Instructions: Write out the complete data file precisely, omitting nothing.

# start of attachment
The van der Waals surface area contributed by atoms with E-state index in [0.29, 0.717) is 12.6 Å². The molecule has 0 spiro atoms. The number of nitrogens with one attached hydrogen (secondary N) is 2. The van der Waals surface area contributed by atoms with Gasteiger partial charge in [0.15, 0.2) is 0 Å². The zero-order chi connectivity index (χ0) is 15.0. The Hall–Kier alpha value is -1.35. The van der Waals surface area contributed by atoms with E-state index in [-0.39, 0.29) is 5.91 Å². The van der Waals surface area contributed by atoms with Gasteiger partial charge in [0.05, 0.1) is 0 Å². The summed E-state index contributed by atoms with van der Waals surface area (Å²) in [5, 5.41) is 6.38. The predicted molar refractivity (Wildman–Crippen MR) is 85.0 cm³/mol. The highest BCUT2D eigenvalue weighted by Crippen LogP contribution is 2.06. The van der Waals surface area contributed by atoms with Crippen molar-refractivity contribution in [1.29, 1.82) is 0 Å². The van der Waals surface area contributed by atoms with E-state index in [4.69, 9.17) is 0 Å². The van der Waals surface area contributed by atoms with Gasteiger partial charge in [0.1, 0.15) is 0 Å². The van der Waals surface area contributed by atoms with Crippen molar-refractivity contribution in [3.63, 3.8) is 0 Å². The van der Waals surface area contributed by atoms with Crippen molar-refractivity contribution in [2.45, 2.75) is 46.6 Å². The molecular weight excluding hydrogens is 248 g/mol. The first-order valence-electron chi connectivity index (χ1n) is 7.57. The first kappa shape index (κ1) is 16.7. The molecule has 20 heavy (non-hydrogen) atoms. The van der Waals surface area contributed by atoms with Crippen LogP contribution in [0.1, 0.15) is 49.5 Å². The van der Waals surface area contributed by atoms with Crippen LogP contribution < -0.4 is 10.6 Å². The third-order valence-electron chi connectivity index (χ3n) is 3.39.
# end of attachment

The van der Waals surface area contributed by atoms with E-state index in [0.29, 0.717) is 12.6 Å². The molecule has 0 spiro atoms. The number of nitrogens with one attached hydrogen (secondary N) is 2. The van der Waals surface area contributed by atoms with Gasteiger partial charge in [0.15, 0.2) is 0 Å². The zero-order chi connectivity index (χ0) is 15.0. The Hall–Kier alpha value is -1.35. The van der Waals surface area contributed by atoms with E-state index in [-0.39, 0.29) is 5.91 Å². The van der Waals surface area contributed by atoms with Gasteiger partial charge in [0.05, 0.1) is 0 Å². The summed E-state index contributed by atoms with van der Waals surface area (Å²) in [5, 5.41) is 6.38. The predicted molar refractivity (Wildman–Crippen MR) is 85.0 cm³/mol. The highest BCUT2D eigenvalue weighted by Crippen LogP contribution is 2.06. The van der Waals surface area contributed by atoms with Crippen molar-refractivity contribution in [1.29, 1.82) is 0 Å². The van der Waals surface area contributed by atoms with E-state index in [4.69, 9.17) is 0 Å². The van der Waals surface area contributed by atoms with Gasteiger partial charge in [0.1, 0.15) is 0 Å². The van der Waals surface area contributed by atoms with Crippen molar-refractivity contribution in [3.63, 3.8) is 0 Å². The van der Waals surface area contributed by atoms with Crippen molar-refractivity contribution in [2.45, 2.75) is 46.6 Å². The molecular weight excluding hydrogens is 248 g/mol. The first-order valence-electron chi connectivity index (χ1n) is 7.57. The first kappa shape index (κ1) is 16.7. The molecule has 20 heavy (non-hydrogen) atoms. The van der Waals surface area contributed by atoms with Crippen LogP contribution in [0.1, 0.15) is 49.5 Å². The van der Waals surface area contributed by atoms with Crippen LogP contribution < -0.4 is 10.6 Å². The third-order valence-electron chi connectivity index (χ3n) is 3.39.